The Bad: Most of the artwork is pretty bad, Meanders before it becomes focused
The Basics: Wonder Woman: Flesh might minimize Diana, but her story comes into focus in the bridge story that forces her to accept her new place.
I've had a distinctly mixed relationship with the New 52 version of Wonder Woman, who remains my favorite character in comic book history. The New 52 remade Diana's backstory in a way I found entirely unappealing and unnecessary. Furthermore, writer Brian Azzarello altered Diana's voice in such a way that the character seemed more bitchy than strong, more confrontational than philosophical. And her books have seldom given her the space to actually lead the title because they are so busy packing in a whole pantheon of characters to fill a much broader story. And the artwork has oscillated, but has generally been sub-par compared to the pre-New 52 texts.
By Wonder Woman: Flesh, Azzarello and the whole DC team have succeeded with their strategy. They wore me down. By Volume 5 of the New 52 Wonder Woman, there's simply no point in bitching about the retcon and the rework. It's done. Sure, it's a lousy strategy - the endurance of the publisher banking on outlasting the anger of the fans - but it works for those who have a truly beloved character. Wonder Woman is that for me and with Wonder Woman: Flesh, the story meanders, but comes to a point where it is clear that there is something going on that has the potential to be truly interesting.
The biggest problem with Wonder Woman: Flesh is that it is, essentially, a holding pattern. The book - at its best - is a character journey for the protagonist from denial to acceptance. Unfortunately, that character journey is minimized amid bigger plot activities and packing the book with peripheral characters who move Diana around more than she influences events.
Wonder Woman: Flesh follows directly on the heels of War (reviewed here!) and it is impossible to discuss Flesh without addressing where War ended. That is largely because both books end with essentially the same thing. War had Ares being killed by Diana in the fight against the First Born, which gave her the mantle of God Of War; Wonder Woman: Flesh is about the confluence of events that force her to actually accept her new place in the pantheon of Olympian Gods.
Apollo, now the chief god among the Olympians, visits the Oracles, who tell him the story of the First Born. The First Born was cast out of Olympus and supposed to be killed, but was left to die. Raised by animals, he raised an army of animal creatures to make war on Olympus and now a prophecy indicates that either he or Apollo will rule Olympus and it appears Wonder Woman will be the deciding factor. Apollo calls a council of the gods and includes Wonder Woman, who denies her new mantle as God Of War. When Apollo refuses to restore Hera, Wonder Woman leaves the council and returns to London.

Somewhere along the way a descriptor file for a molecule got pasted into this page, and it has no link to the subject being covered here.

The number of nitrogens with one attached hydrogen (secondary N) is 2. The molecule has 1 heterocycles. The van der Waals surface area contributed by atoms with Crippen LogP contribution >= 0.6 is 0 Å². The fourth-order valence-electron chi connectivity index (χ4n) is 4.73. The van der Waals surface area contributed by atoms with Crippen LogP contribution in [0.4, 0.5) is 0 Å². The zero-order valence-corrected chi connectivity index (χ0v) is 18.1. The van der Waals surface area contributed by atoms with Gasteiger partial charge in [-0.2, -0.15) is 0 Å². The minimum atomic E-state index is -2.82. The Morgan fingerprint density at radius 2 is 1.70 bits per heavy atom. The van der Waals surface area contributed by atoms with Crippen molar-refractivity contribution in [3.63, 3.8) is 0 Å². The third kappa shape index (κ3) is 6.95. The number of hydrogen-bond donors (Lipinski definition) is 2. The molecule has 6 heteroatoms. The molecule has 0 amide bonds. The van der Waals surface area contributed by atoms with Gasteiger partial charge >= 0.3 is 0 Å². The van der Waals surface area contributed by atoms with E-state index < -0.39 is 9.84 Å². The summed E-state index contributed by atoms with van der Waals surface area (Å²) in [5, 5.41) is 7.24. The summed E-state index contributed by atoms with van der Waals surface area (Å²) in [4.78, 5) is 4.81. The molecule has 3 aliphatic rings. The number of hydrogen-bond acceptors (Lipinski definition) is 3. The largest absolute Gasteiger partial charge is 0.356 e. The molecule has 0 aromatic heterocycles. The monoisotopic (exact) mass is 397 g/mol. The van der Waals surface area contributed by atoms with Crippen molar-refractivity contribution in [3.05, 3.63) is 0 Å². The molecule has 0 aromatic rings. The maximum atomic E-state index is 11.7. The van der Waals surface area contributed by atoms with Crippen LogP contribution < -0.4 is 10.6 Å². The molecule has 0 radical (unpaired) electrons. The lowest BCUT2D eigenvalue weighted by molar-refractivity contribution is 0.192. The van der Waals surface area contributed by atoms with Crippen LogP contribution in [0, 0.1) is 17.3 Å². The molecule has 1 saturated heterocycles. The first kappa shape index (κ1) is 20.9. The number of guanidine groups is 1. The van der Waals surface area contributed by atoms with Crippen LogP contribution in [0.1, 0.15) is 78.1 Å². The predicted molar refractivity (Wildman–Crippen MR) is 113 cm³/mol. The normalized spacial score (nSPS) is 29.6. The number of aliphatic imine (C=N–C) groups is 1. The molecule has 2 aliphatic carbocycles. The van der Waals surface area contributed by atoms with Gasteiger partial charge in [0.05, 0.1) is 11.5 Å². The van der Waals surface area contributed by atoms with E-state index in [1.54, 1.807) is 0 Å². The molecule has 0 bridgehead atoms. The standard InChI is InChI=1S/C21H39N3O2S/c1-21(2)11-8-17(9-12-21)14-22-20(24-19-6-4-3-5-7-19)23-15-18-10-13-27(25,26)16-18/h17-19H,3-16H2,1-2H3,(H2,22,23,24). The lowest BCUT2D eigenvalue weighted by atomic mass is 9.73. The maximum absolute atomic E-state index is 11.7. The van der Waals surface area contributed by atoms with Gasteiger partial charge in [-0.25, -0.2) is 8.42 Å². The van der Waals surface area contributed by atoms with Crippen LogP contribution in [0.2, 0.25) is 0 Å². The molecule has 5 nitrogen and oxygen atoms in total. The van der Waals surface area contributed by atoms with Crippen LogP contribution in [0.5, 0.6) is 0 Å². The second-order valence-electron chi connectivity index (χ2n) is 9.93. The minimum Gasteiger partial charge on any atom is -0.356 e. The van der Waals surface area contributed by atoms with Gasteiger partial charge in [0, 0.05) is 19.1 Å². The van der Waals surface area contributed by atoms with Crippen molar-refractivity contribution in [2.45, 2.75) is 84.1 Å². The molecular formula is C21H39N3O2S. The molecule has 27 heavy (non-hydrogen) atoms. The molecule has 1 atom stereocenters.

On Earth, Cassandra marshalls her forces to try to find the First Born, while Strife begins to sew discord between Diana and her allies. When Zola and her son take off, Diana enlists Artemis (Moon) to help her find her friend. The hunt comes to a head as Cassandra kidnapping Milan leads Orion to leap into action and the earthbound heroes come into direct conflict with Cassandra and the First Born's forces. But Apollo's demand for the First Born to submit leads to an unexpected result, which pushes Diana in a (somewhat) new direction.
When discussing the plot of Wonder Woman: Flesh it is germane to note that Diana's name seldom comes up. The reason for that is simple: Wonder Woman does not move the plot in Wonder Woman: Flesh. Instead, the other characters in the book have their machinations and eventually Diana starts a search for Zola and that puts her in the middle of, essentially, the conflict between Apollo and the forces of the First Born. It's not the most compelling Wonder Woman story.
What redeems Wonder Woman: Flesh is that in the course of the volume, Diana does make a choice and she finally accepts the potential realized in the last pages of War. The bridge story is not at all compelling on its own and it falls to the next volume to truly unlock the promise of Flesh, but it is enough to keep readers interested until that book.
The artwork in Wonder Woman: Flesh continues to be erratic. The characters are all recognizable, but many of the panels are under-detailed and the sense of movement between the panels and within panels is poorly rendered.
Ultimately, Wonder Woman: Flesh is just enough. It is enough story to justify itself, good-enough artwork to use the medium and enough to bring us back for the next one.
For the rest of the New 52 Wonder Woman, please check out my reviews of:
Volume 1 – Blood
Volume 2 – Guts
Volume 3 – Iron
For other graphic novel reviews, please check out my Book Review Index Page for an organized listing!
© 2015 W.L. Swarts. May not be reprinted without permission.
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